From Gritty to Groovy

Planners and developers plow ahead on K street

Back Longreads Nov 1, 2009 By Christine Calvin

City planners and private developers in Sacramento envision a downtown shopping and entertainment hub pulsing with revenue and pedestrians. The mind’s eye replaces vagrants with decorative park benches and rundown storefronts with shiny new facades. And rather than dispersing at sundown, restaurant patrons and theatergoers would linger into the wee hours.

Where there’s a will, there’s a way, but sometimes the when is the real kicker. The rejuvenation of J, K and L streets between 7th and 15th streets, referred to as the J-K-L corridor, has become a front-burner priority for Mayor Kevin Johnson. A number of projects have made progress the past few years — mostly on J and L streets — but K Street has had its share of setbacks, and currently there is little in the way of deadlines for near-future development.

In 2006 the Sacramento Redevelopment Agency issued a $100 million bond for downtown redevelopment. With some of that money, the agency purchased all of K Street’s 700 block and an “opportunity site” at 8th and K streets, according to Leslie Fritzsche, the Economic Development Department’s downtown manager.

The rehab history on K Street includes years of attempted land swaps, a fire and an eminent domain lawsuit, among others. Developer Joe Zeiden has owned the property at 708 K St. and 1111 7th St. for years, but a dispute mired in legal battles between Zeiden, the city and neighboring property owner Moe Mohanna has stalled development.

Zeiden, founder of the Z Gallery retail stores, has since raised his hand to develop 700 to 730 K St., and just before last October’s stock market tumble, the redevelopment agency locked in a $18.6 million deal with Mohanna and connected parties to develop nine properties.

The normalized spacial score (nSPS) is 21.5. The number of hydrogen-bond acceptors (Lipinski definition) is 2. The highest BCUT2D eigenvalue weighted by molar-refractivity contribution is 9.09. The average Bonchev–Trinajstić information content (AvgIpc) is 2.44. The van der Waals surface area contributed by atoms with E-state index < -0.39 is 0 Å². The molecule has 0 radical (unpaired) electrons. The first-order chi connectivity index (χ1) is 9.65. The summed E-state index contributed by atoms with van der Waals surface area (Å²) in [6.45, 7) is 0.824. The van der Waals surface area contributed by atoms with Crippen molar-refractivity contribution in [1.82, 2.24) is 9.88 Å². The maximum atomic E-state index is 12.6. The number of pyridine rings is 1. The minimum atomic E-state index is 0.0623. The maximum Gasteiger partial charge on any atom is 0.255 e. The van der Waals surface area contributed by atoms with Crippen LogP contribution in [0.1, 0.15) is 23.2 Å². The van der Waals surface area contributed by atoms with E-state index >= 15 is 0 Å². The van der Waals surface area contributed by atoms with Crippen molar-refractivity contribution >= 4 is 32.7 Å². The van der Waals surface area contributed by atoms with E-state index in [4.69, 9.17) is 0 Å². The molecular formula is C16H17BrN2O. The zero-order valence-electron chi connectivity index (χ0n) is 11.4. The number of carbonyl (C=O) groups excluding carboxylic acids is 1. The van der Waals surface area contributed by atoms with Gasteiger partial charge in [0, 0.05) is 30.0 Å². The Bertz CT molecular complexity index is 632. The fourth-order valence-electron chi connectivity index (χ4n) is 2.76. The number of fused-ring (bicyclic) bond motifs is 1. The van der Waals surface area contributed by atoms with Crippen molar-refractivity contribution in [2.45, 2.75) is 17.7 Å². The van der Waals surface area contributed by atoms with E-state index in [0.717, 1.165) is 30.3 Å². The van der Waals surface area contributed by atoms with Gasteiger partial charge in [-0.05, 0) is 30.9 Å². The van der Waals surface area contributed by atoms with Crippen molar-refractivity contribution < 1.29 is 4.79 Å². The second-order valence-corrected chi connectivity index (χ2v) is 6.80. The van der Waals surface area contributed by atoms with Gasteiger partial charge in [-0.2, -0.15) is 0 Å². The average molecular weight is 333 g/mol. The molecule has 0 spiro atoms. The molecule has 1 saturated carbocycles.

K Street — from about 7th to 12th streets — has a nearly 40 percent vacancy rate.

It’s not much of an enviable task. This section of K Street — from about 7th to 12th streets — has a nearly 40 percent vacancy rate. Tack on the adjoining Westfield Mall where tenants only occupy about two-thirds of its storefront, and that’s a lot of retail to fill even in the best economy.

At an August meeting with Westfield LLC executives, Mayor Johnson expressed his aggravation at the company’s lack of investment in its downtown complex. And while the city can’t force Westfield to invest in or sell its property, the pressure is on for the company to come up with a sale or revitalization strategy.

“The challenge is the disparate pieces being bantered. K Street is really struggling, largely because there are so many stakeholders involved, and they are struggling in coming together and forming a consensus as to the overall brand direction: what they want K Street to be about,” says Michael Scott, a Folsom resident who is writing a book on the role downtowns play in civic connections. “Is it a retail destination? Is it an environment focused on downtown living? Should there be vehicular traffic, or should you capitalize on the proximity to light-rail?”